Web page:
), a tragic poet, contemporary with Aristophanes.
Aristophanes attacked him in the Gerytades
and the Wasps.
(Aristoph. Vesp. 1312,
and the Schol.
) The scholiast here speaks of him as a tragic actor 1
, which is evidently a mistake, for Harpocration (s. v.
) expressly tells us that he was mentioned in the Didascaliae
as a tragic poet, and there are several references to him as such.
He is mentioned by Aristotle (Poet. 22
) with Cleophon, as example of those poets whose words are well chosen, but whose diction is not at all elevated.
The insipidity of his style is happily ridiculed by Aristophanes in the question, " How shall I eat the words of Sthenelus, dipping them in vinegar or in dry salt ? " (Geryt. ap. Schol. ad Vesp. l.c. ;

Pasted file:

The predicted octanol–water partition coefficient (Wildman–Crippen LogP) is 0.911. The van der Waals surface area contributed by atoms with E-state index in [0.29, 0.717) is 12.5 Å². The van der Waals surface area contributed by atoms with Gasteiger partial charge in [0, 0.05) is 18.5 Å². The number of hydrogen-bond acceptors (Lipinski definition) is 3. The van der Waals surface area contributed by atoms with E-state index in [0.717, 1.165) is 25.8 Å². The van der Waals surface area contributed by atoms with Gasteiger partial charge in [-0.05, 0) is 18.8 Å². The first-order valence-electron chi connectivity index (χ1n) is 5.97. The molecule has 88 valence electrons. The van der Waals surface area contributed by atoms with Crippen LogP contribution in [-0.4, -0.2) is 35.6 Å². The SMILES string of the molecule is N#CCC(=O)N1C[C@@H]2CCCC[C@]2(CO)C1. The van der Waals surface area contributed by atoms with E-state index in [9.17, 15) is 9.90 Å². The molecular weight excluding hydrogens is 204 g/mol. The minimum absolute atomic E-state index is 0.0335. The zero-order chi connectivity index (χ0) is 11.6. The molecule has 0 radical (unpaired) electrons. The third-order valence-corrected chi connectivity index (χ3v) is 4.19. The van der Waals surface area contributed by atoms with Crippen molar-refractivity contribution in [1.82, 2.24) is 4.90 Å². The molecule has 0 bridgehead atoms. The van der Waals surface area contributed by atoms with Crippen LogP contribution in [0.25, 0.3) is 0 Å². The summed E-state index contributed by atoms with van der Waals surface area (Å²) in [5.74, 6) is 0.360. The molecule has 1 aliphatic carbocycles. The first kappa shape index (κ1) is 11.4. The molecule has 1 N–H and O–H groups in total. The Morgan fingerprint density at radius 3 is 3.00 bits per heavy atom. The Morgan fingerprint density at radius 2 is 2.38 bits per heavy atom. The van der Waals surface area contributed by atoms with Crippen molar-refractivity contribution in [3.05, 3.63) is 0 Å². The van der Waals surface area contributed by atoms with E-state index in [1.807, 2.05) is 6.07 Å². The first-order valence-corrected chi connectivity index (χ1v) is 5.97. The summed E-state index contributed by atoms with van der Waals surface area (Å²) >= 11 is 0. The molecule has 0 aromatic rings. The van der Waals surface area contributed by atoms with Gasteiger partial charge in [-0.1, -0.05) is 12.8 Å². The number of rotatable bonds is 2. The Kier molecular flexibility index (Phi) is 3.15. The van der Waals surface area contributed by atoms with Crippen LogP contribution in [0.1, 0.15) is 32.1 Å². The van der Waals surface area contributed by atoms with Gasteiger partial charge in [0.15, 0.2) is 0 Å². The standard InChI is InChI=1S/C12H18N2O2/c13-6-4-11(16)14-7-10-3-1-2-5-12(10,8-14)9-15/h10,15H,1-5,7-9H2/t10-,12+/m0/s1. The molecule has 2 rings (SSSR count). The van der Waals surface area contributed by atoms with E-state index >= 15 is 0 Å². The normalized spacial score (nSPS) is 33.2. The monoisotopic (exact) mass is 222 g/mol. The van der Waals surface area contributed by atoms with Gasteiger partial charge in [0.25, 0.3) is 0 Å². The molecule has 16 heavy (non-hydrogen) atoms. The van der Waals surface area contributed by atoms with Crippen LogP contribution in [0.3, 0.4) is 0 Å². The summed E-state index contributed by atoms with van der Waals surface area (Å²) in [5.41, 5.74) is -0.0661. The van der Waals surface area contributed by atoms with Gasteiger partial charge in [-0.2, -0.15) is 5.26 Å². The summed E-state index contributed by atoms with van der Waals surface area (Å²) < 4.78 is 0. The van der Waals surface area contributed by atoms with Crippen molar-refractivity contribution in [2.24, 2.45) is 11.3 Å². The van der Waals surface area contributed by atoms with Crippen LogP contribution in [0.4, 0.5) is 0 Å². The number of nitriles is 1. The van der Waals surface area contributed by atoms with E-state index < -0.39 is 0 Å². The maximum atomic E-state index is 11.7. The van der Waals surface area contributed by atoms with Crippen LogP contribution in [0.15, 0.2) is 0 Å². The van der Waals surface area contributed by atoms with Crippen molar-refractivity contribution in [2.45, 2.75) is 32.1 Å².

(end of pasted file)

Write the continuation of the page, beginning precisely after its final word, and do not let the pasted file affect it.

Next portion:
Ath. ix. p. 367.)
The comic poet Plato also, in his Lacones,
attacked him for plagiarism. (Harpocr. and Phot. s. v.
) There are no fragments of Sthenelus, except a single verse quoted by Athenaeus (x. p. 428a.), which, being an hexameter, call hardly belong to a tragedy. Perhaps Sthenelus composed elegies. How long he lived is not known : from his not being mentioned in the Frogs,
Kayser supposes that he had died before the exhibition of that play in B. C. 406.
Fabric. Bibl. Graec.
vol. ii. p. 323; Welcker, die Griech. Tragöd.
p. 1033; Kayser, Hist. Crit. Trag. Graec.
pp. 323-325; Wagner, Frag. Trag. Graec.
in Didot's Bibliotheca,